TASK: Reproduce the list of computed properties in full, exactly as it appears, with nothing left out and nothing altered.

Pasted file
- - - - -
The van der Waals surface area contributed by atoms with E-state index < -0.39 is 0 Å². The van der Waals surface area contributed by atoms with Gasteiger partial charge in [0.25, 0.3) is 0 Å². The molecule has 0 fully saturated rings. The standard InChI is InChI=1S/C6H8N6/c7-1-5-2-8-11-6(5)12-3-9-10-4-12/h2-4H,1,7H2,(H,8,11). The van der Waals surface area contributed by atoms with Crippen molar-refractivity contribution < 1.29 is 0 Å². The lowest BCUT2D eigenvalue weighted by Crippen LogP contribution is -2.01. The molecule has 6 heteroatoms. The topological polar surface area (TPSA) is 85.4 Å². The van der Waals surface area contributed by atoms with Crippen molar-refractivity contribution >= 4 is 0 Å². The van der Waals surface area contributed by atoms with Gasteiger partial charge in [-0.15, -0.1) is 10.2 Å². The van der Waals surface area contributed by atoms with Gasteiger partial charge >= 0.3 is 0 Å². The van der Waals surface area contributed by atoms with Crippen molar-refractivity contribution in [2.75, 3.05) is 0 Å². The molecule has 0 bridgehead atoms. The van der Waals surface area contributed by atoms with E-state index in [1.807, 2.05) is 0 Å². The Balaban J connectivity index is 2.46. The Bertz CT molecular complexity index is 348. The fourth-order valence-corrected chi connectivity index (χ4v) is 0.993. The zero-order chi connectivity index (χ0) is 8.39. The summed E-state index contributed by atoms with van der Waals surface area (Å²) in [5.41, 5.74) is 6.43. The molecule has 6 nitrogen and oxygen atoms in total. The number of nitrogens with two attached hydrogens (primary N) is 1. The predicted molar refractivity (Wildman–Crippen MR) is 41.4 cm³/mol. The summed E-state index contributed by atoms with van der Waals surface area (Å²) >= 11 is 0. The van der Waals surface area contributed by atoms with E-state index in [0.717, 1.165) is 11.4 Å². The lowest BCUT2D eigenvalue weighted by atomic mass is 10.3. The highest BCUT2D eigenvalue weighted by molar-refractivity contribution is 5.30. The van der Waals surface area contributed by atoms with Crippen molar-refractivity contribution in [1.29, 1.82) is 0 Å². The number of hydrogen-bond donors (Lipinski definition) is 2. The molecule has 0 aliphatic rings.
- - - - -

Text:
The van der Waals surface area contributed by atoms with E-state index < -0.39 is 0 Å². The van der Waals surface area contributed by atoms with Gasteiger partial charge in [0.25, 0.3) is 0 Å². The molecule has 0 fully saturated rings. The standard InChI is InChI=1S/C6H8N6/c7-1-5-2-8-11-6(5)12-3-9-10-4-12/h2-4H,1,7H2,(H,8,11). The van der Waals surface area contributed by atoms with Crippen molar-refractivity contribution < 1.29 is 0 Å². The lowest BCUT2D eigenvalue weighted by Crippen LogP contribution is -2.01. The molecule has 6 heteroatoms. The topological polar surface area (TPSA) is 85.4 Å². The van der Waals surface area contributed by atoms with Crippen molar-refractivity contribution >= 4 is 0 Å². The van der Waals surface area contributed by atoms with Gasteiger partial charge in [-0.15, -0.1) is 10.2 Å². The van der Waals surface area contributed by atoms with Gasteiger partial charge >= 0.3 is 0 Å². The van der Waals surface area contributed by atoms with Crippen molar-refractivity contribution in [2.75, 3.05) is 0 Å². The molecule has 0 bridgehead atoms. The van der Waals surface area contributed by atoms with E-state index in [1.807, 2.05) is 0 Å². The Balaban J connectivity index is 2.46. The Bertz CT molecular complexity index is 348. The fourth-order valence-corrected chi connectivity index (χ4v) is 0.993. The zero-order chi connectivity index (χ0) is 8.39. The summed E-state index contributed by atoms with van der Waals surface area (Å²) in [5.41, 5.74) is 6.43. The molecule has 6 nitrogen and oxygen atoms in total. The number of nitrogens with two attached hydrogens (primary N) is 1. The predicted molar refractivity (Wildman–Crippen MR) is 41.4 cm³/mol. The summed E-state index contributed by atoms with van der Waals surface area (Å²) >= 11 is 0. The van der Waals surface area contributed by atoms with E-state index in [0.717, 1.165) is 11.4 Å². The lowest BCUT2D eigenvalue weighted by atomic mass is 10.3. The highest BCUT2D eigenvalue weighted by molar-refractivity contribution is 5.30. The van der Waals surface area contributed by atoms with Crippen molar-refractivity contribution in [1.29, 1.82) is 0 Å². The number of hydrogen-bond donors (Lipinski definition) is 2. The molecule has 0 aliphatic rings.